Paying homage to James Whale’s 1931 movie version of Frankenstein, “The Post-Modern Prometheus” tells the story of a mutant man with a giant head and a Cher obsession who bears a resemblance to a comic book monster called the Great Mutato. When the local townspeople turn on the gentle mutant, Mulder and Scully whisk him away . . . to the safety of a Cher concert. In a fantasy sequence ripped straight from the pages of a comic book, the mutant is pulled onstage to dance with Cher (or rather an actor playing the performer, who is seen only from the side and behind) as she sings “Walking in Memphis.” For a fleeting moment we glimpse Mulder and Scully in as romantic a pose as we had ever seen them, close- dancing with goofy, beatific smiles on their faces. It was a perfect moment of fan wish fulfillment, and one that was totally accidental. Chris Carter explains how it came to be.
The inspiration for the episode came from two celebrities who were interested in doing the show, Roseanne Barr and Cher. The episode was written with both of them in mind; Roseanne would have played the mom. Unfortunately neither came through in the end, so we ended up using a celebrity impersonator in the scene and casting an actor as the mom.
In the scene where Mulder and Scully dance at the end, I was focused on getting the staging right with the Cher impersonator. I knew that Mulder and Scully only had to be her audience, so I kind of left them alone.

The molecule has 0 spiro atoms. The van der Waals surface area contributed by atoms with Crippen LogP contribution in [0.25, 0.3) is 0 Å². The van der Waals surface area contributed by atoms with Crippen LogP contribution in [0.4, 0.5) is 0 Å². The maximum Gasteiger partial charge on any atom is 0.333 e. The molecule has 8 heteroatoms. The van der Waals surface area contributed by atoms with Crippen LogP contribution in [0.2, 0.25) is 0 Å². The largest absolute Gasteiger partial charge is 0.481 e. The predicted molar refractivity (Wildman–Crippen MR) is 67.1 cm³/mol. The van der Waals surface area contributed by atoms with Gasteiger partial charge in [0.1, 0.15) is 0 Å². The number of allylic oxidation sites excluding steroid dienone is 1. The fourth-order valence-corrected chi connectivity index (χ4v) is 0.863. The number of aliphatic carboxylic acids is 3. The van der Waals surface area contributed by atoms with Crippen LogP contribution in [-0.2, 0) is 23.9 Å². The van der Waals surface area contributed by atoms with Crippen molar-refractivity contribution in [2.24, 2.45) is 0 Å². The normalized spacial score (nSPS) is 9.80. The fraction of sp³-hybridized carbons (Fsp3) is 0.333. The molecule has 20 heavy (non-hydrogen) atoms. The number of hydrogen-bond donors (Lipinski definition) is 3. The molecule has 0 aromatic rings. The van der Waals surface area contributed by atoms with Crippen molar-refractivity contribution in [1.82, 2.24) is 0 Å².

When the scene got rolling we had a huge auditorium full of rowdy fans, and there were lots of distractions. One of them was a kid I had spotted in Los Angeles and then cast to play a character named Booger. He turned out to be great, but at that moment either he had had it with shooting or he just wanted to bust out—he started throwing gang signs! I was focused on getting him to stop doing that so I could use the footage.
I had all these distractions and other things I was focused on, and at some point David and Gillian got up and started to dance. They just did it because they were enjoying themselves. Up until this point on the show, we had gone out of our way to keep Mulder and Scully professional and not to have them romantically involved. As much as we kind of flirted with those things, we had not seen them quite that lovey-dovey. It wasn’t scripted; it was one of these moments that just came together on its own.